Arctic Monkeys

Arctic Monkeys

The Soft Pack

Wed, April 11, 2012

7:00 pm

The Glass House

Pomona, CA

$35.00

Arctic Monkeys
Arctic Monkeys
"By distilling the sounds of Franz Ferdinand, the Clash, the Strokes, and the Libertines into a hybrid of swaggering indie rock and danceable neo-punk, Arctic Monkeys became one of the U.K.'s biggest bands of the new millennium. Their meteoric rise began in 2005, when the teenagers fielded offers from major labels and drew a sold-out crowd to the London Astoria, using little more than a self-released EP as bait. Several months later, Whatever People Say I Am, That's What I'm Not became the fastest-selling debut album in British history, entrenching Arctic Monkeys in the same circle as multi-platinum acts like Oasis and Blur.
Frontman Alex Turner and guitarist Jamie Cook began their music careers in 2001, when the friends both received guitars for Christmas. Two years later, they began performing shows around their native Sheffield with drummer Matt Helders and bassist Andy Nicholson, two fellow students at Stocksbridge High School. A series of demo recordings followed, and Arctic Monkeys' audience swelled as fans circulated those recordings via the Internet. The musicians soon found themselves at the center of a growing media circus, with such outlets as BBC Radio examining the band's music and mounting hype.
By distributing their homemade material on the Internet, Arctic Monkeys were able to build a sizable fan base without the help of a record label, effectively circumventing the usual road to superstardom. They continued to buck tradition by signing with Domino Records in 2005, eschewing a major label's budget for Domino's D.I.Y. cred and hip roster (which also included Franz Ferdinand, a touchstone for the band's sound). The smart moves paid off as Arctic Monkeys' first two singles -- "I Bet You Look Good on the Dancefloor" and "When the Sun Goes Down" -- both topped the U.K. charts. Critical reception was similarly favorable, but few could have predicted the whirlwind success of the band's debut album, which ousted Oasis' Definitely Maybe as the fastest-selling debut in British history (a record that was broken one year later by Leona Lewis' Spirit). Whatever People Say I Am, That's What I'm Not sold 363,735 copies during its first week alone, transforming Arctic Monkeys from underground stars into mainstream figures.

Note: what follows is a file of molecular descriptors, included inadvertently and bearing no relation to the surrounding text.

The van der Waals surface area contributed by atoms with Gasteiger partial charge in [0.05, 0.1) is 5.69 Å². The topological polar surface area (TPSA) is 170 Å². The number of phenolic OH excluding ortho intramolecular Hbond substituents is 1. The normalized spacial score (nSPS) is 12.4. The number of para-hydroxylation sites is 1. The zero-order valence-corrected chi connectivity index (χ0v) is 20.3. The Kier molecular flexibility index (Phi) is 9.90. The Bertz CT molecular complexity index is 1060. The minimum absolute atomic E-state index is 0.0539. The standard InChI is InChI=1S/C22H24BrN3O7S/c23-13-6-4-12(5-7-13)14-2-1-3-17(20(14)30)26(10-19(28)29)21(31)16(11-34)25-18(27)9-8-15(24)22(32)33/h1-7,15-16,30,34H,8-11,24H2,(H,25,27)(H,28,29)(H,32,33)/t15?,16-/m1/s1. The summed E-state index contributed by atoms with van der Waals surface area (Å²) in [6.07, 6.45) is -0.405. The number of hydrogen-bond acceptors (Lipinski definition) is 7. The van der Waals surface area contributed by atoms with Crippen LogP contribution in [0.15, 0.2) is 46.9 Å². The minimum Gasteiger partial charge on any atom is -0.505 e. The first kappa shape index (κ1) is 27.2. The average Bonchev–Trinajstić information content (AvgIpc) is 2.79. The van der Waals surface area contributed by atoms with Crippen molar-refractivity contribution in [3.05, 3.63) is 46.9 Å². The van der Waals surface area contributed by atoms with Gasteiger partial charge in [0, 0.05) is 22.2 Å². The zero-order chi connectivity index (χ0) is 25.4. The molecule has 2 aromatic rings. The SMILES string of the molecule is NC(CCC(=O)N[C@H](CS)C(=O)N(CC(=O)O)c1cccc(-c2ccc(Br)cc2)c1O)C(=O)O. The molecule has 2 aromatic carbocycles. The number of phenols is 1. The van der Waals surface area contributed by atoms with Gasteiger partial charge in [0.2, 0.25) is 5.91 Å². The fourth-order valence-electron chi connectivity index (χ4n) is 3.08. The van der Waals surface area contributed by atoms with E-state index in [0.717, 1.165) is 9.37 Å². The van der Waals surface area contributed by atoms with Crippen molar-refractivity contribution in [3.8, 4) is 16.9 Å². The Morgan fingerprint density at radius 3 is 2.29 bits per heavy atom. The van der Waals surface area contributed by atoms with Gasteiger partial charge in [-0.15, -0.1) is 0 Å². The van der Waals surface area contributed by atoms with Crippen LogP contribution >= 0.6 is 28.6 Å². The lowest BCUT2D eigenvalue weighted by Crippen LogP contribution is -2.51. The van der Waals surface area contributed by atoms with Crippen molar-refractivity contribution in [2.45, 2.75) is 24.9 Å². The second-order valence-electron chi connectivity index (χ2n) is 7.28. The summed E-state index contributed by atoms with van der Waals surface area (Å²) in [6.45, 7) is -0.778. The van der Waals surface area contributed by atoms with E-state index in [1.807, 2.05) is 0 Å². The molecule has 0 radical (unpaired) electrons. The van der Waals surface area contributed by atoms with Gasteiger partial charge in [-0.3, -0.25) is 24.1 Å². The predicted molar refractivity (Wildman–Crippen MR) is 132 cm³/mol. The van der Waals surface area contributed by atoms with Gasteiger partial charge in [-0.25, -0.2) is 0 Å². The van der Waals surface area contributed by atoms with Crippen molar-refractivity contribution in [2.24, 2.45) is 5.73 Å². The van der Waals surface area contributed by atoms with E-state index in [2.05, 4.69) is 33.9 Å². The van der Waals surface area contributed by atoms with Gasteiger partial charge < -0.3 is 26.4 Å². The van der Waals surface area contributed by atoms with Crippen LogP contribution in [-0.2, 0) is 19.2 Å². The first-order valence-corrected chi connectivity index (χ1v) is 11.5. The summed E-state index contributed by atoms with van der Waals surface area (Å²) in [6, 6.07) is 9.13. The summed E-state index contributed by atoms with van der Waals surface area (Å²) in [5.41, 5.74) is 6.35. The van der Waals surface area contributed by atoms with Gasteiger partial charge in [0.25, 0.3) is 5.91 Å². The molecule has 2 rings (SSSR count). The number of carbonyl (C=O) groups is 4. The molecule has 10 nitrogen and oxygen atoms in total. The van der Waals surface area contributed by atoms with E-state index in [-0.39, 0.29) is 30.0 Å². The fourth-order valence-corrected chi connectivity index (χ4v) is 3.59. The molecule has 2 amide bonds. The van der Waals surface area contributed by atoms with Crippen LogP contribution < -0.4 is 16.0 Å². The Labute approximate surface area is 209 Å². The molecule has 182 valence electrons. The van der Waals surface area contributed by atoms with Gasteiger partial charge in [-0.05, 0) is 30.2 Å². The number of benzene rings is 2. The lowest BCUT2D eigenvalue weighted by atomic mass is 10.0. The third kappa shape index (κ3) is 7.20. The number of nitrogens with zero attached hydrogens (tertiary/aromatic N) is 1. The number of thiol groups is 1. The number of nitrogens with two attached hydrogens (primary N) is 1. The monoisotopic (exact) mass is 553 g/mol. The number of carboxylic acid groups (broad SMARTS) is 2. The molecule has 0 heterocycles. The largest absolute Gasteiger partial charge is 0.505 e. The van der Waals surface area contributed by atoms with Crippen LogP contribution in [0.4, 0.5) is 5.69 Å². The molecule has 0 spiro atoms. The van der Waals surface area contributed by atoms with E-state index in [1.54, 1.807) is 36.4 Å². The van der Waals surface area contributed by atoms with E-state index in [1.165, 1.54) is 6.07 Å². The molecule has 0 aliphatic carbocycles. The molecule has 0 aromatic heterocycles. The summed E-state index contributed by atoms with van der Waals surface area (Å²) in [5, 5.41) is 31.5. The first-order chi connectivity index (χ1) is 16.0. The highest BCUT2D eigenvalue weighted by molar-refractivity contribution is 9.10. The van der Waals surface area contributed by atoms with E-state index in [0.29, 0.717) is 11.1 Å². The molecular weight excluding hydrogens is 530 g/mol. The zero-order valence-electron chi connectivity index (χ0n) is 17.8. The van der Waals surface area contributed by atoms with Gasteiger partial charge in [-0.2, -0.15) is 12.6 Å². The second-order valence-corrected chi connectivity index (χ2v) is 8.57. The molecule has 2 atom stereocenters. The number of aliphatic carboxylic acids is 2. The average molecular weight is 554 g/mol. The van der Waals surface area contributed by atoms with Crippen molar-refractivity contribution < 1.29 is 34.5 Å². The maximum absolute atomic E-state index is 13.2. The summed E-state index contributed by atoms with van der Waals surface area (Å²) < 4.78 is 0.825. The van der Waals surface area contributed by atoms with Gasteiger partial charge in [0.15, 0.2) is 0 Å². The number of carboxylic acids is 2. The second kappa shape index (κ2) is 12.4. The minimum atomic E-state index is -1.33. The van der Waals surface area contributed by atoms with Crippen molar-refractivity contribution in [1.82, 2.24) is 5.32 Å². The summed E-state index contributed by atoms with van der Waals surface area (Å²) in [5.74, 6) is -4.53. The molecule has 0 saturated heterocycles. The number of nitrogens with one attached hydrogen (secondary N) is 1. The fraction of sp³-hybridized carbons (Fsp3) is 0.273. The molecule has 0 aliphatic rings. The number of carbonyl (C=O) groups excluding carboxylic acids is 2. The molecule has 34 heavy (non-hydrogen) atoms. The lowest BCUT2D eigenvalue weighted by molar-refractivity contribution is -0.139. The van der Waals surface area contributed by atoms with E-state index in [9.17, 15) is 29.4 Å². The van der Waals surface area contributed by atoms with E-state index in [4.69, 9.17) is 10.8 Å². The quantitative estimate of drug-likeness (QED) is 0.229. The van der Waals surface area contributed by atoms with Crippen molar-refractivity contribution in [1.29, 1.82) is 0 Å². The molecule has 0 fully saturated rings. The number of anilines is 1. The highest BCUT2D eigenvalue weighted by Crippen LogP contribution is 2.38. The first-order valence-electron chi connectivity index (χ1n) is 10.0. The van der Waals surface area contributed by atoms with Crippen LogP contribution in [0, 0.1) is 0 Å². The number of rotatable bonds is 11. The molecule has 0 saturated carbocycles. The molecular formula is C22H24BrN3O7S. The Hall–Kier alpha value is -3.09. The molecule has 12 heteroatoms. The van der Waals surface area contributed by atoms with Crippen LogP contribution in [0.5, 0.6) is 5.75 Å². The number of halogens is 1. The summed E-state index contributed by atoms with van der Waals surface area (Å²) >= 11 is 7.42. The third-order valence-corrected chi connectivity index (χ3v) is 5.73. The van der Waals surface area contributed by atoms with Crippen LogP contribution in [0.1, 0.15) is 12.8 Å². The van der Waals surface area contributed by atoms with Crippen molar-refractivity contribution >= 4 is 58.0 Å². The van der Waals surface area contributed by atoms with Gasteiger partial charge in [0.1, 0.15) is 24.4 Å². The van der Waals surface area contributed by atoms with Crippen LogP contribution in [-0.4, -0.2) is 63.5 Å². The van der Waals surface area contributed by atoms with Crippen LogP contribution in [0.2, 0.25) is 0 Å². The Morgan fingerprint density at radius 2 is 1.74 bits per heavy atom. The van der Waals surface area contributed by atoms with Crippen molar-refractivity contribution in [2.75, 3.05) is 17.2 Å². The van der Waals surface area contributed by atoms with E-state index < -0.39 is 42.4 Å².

Arctic Monkeys' debut sold approximately 300,000 total copies in America -- enough to warrant more media coverage, but notably less than the album's British sales during its first week alone. Nevertheless, their success continued as they released a spring EP, Who the F**k Are Arctic Monkeys, and prepared for a stateside tour. Temporary bassist Nick O'Malley was brought aboard for the band's American shows, while a fatigued Nicholson stayed at home. Nicholson then announced his official departure when the band returned home in June 2006, and O'Malley remained with Arctic Monkeys as a permanent member. That fall, the guys received the 2006 Mercury Prize and donated the accompanying money to an undisclosed charity. Additional accolades included Best British Breakthrough Act at the Brit Awards and Best New Band at the NME Awards. NME also made a bold assertion by deeming the band's debut one of the Top Five British albums ever released.
Released in April 2007, Favourite Worst Nightmare updated Arctic Monkeys' sound with louder instruments and faster tempos. The bandmates had recorded the sophomore album quickly, wishing to return to the road as soon as possible, and the speedy turnaround between records helped maintain the band's popularity at home. Favourite Worst Nightmare sold 85,000 copies during its first day of release, and all 12 tracks entered the Top 200 of the U.K. singles charts. As Alex Turner briefly turned his attention to a side project, the Last Shadow Puppets, Arctic Monkeys received another Mercury Prize nomination and took home two titles at the 2008 Brit Awards. Recording sessions for a third album commenced in early 2008 and lasted throughout the year, with producers James Ford (who previously worked with Turner on the Last Shadow Puppets' album) and Josh Homme (frontman of Queens of the Stone Age) adding some newfound heft to the band's sound. Meanwhile, Arctic Monkeys released a concert album entitled At the Apollo -- with accompanying video footage captured on 35mm film -- before unveiling Humbug in August 2009.